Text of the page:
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How do I save the settings, data objects, and the overall state of a VB6 program interface?

How can I save the current state of my VB6 program interface including all the objects and their data values, control settings etc? Is this done via an .ini file or in the registry? Does one have to specify each object or is there a 'blanket' way to save all objects and states? Many thanks...
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jazjef
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jazjef
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kbireckiCommented:
Vb6 does not have a built in way of "saving state".  You have to do it yourself.  But you can use ini files or registry settings depending on how you want to manage the app.  Keep in mind whether you want global settings for a given workstation or per user (or possibly both).  Unless you want to do a lot of work to manage an ini file to handle multiple user scenarios, using the registry is a better way to go for flexibility.   Ini files are good for quick and dirty storage of settings, but using either option is very easy code-wise.
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jazjefAuthor Commented:
Well, I have a couple of MSFlexGrid objects on one of the forms. It's a baseball application and each flexgrid would have a roster of about 35 players and 20 columns of data. Is it practical to store this data in the registry or should I consider just writing to a file and loading it all back in?

I'm surprised there's nothing that has been developed that will inventory all program controls, their settings and data state, and then generate some type of database/file that would save/load them back in. Is it not possible to develop something like this as a control add-on and sell it commercially?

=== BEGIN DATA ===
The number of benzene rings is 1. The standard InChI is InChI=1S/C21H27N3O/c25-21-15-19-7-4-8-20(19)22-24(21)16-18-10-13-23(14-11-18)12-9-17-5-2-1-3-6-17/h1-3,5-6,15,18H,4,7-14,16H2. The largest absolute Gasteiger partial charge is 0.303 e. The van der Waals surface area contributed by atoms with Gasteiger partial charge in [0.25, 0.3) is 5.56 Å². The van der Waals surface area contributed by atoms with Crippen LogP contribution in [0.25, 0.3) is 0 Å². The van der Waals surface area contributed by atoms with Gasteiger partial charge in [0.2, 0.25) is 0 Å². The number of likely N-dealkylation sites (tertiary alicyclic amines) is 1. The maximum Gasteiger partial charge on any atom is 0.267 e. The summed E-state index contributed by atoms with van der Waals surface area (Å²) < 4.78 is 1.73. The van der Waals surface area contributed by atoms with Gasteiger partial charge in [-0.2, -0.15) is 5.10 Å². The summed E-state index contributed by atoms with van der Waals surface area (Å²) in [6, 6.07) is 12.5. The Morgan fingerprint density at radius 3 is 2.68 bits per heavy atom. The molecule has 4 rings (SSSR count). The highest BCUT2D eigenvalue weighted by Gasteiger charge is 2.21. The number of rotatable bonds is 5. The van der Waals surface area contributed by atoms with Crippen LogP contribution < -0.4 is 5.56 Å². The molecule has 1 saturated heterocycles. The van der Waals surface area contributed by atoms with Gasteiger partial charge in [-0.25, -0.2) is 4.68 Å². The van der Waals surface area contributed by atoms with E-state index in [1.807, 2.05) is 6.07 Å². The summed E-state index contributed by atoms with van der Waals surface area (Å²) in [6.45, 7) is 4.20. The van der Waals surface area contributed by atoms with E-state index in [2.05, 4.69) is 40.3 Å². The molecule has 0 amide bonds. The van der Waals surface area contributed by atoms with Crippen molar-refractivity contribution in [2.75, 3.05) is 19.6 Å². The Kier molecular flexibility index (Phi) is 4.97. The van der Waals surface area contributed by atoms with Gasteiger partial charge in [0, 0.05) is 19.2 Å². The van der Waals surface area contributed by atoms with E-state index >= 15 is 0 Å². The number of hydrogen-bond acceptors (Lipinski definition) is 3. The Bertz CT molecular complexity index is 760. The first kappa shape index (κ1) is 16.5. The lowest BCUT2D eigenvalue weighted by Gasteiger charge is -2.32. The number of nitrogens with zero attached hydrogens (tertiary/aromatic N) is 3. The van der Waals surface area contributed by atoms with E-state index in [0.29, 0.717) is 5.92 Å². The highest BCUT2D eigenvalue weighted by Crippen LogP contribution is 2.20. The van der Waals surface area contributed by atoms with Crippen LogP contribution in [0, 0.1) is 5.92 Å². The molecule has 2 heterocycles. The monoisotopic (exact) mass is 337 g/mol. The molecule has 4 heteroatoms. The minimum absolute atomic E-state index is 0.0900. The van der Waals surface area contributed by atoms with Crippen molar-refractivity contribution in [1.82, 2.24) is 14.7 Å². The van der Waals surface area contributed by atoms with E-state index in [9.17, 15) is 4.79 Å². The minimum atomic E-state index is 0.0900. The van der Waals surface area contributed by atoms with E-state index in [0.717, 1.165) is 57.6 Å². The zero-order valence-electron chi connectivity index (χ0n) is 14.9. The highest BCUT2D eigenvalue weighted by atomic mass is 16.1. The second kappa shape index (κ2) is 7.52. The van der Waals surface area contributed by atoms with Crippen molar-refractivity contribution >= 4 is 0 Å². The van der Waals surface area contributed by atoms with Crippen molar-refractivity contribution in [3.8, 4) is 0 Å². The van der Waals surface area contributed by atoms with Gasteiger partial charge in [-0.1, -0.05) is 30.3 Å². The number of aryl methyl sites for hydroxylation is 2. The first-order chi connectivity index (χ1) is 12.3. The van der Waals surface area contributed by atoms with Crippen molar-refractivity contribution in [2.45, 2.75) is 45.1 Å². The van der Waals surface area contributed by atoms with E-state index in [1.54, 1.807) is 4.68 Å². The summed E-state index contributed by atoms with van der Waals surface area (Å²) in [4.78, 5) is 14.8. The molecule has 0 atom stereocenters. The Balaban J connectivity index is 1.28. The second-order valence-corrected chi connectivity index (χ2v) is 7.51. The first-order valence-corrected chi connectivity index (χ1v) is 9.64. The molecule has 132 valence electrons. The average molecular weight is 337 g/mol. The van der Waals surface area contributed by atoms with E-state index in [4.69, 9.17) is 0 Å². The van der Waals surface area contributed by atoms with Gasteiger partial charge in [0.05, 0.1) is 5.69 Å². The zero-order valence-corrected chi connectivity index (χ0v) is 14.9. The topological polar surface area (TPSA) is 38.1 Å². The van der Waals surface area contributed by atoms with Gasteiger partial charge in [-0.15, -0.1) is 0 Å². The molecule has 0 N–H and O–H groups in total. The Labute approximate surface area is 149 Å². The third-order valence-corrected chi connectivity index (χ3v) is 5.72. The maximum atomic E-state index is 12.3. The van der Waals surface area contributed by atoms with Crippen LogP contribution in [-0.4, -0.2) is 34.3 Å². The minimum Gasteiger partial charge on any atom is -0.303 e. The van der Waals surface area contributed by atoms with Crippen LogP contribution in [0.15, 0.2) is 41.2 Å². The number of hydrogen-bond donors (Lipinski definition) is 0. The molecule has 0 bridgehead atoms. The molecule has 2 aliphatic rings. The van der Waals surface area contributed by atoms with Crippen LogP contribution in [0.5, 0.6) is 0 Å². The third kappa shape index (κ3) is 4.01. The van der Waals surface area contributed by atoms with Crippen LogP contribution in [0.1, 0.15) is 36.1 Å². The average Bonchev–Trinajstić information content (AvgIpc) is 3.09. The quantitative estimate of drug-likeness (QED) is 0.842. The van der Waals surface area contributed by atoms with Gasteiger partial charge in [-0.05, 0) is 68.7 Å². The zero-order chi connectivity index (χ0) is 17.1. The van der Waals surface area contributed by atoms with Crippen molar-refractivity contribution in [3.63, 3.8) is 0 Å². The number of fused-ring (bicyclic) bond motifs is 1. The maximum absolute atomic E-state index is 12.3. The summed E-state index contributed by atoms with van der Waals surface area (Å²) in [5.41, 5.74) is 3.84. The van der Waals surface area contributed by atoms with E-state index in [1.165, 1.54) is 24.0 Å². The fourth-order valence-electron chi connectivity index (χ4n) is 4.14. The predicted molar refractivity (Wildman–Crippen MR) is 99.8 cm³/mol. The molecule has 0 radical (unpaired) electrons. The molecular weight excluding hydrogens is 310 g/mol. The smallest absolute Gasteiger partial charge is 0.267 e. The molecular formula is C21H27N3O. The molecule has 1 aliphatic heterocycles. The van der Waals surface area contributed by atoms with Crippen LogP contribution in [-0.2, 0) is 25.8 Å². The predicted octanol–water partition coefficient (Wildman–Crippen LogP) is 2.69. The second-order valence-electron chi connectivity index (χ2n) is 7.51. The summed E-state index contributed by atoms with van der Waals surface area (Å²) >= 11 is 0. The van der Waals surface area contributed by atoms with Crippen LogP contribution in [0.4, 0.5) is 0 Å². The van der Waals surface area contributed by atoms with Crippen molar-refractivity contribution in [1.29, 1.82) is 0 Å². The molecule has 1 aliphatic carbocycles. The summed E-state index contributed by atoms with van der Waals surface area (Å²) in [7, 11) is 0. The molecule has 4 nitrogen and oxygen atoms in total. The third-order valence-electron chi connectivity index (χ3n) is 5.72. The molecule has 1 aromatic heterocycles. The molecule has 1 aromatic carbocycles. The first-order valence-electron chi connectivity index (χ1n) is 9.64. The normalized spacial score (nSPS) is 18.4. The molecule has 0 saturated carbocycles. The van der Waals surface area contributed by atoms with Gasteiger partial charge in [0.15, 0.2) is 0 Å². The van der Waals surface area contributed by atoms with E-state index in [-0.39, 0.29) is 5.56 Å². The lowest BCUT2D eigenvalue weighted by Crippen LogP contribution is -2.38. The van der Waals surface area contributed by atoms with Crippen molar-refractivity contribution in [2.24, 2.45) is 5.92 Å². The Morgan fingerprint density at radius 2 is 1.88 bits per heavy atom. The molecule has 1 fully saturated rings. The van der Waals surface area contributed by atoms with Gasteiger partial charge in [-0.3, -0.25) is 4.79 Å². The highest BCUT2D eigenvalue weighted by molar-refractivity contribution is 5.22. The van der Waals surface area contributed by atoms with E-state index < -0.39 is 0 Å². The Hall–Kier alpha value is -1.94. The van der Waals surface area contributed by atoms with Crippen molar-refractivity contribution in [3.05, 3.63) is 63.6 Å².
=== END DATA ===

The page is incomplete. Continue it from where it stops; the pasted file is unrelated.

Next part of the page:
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HooKooDooKuCommented:
The typical arrangment is that the "data" you work with (the players and their statistics) are stored in a data file, while "data" about the state of the application get stored in the registry or an INI so that you can reuse the same screen layout for different data files.  Plus, that way you don't have to update the data file just because the screen layout has changed.

However, if you only will ever have one data file, then it wouldn't be unreasonable to store ALL the information in a single file that gets updated when ever the application is running.
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kbireckiCommented:
Another thought I had was to consider whether the app runs on multiple workstations or if users roam and you want the settings to follow the user.  In that case, saving to the registry is nit helpful.  You'd want to save settings in an ini file on the server per user and each user logging on to the app would be connected to their own ini settings.
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ArkCommented:
Probablu you'r looking for Custom control (containing MSFlexGrid) + PropertyBag?
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jazjefAuthor Commented:
OK.... so, I have now implemented the use of .Writeline and .Readline to store all values for the state of the application to a .txt based file. This seems to work great.... is there any downside to this I am overlooking? Is there an advantage to using the registry over this method and how would the suggested .ini file differ from a .txt based file?